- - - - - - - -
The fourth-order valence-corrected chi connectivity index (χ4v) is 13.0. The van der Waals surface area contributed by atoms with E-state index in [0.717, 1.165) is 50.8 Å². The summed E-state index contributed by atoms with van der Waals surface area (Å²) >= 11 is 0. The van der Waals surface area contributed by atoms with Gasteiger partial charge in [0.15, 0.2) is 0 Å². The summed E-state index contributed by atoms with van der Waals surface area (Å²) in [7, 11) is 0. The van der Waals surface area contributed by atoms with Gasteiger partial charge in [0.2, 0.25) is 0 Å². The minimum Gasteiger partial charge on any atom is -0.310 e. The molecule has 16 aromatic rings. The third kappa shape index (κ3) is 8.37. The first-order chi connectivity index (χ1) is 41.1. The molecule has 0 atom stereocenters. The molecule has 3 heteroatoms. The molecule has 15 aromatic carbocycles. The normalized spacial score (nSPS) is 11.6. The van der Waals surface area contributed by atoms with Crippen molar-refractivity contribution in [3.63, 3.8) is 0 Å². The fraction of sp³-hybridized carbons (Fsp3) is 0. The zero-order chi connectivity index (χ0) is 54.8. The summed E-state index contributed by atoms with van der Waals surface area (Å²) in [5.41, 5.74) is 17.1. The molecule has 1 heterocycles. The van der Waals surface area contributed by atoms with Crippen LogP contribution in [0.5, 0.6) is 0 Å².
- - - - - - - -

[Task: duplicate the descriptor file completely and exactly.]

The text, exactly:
The fourth-order valence-corrected chi connectivity index (χ4v) is 13.0. The van der Waals surface area contributed by atoms with E-state index in [0.717, 1.165) is 50.8 Å². The summed E-state index contributed by atoms with van der Waals surface area (Å²) >= 11 is 0. The van der Waals surface area contributed by atoms with Gasteiger partial charge in [0.15, 0.2) is 0 Å². The summed E-state index contributed by atoms with van der Waals surface area (Å²) in [7, 11) is 0. The van der Waals surface area contributed by atoms with Gasteiger partial charge in [0.2, 0.25) is 0 Å². The minimum Gasteiger partial charge on any atom is -0.310 e. The molecule has 16 aromatic rings. The third kappa shape index (κ3) is 8.37. The first-order chi connectivity index (χ1) is 41.1. The molecule has 0 atom stereocenters. The molecule has 3 heteroatoms. The molecule has 15 aromatic carbocycles. The normalized spacial score (nSPS) is 11.6. The van der Waals surface area contributed by atoms with Crippen molar-refractivity contribution in [3.63, 3.8) is 0 Å². The fraction of sp³-hybridized carbons (Fsp3) is 0. The zero-order chi connectivity index (χ0) is 54.8. The summed E-state index contributed by atoms with van der Waals surface area (Å²) in [5.41, 5.74) is 17.1. The molecule has 1 heterocycles. The van der Waals surface area contributed by atoms with Crippen LogP contribution in [0.5, 0.6) is 0 Å².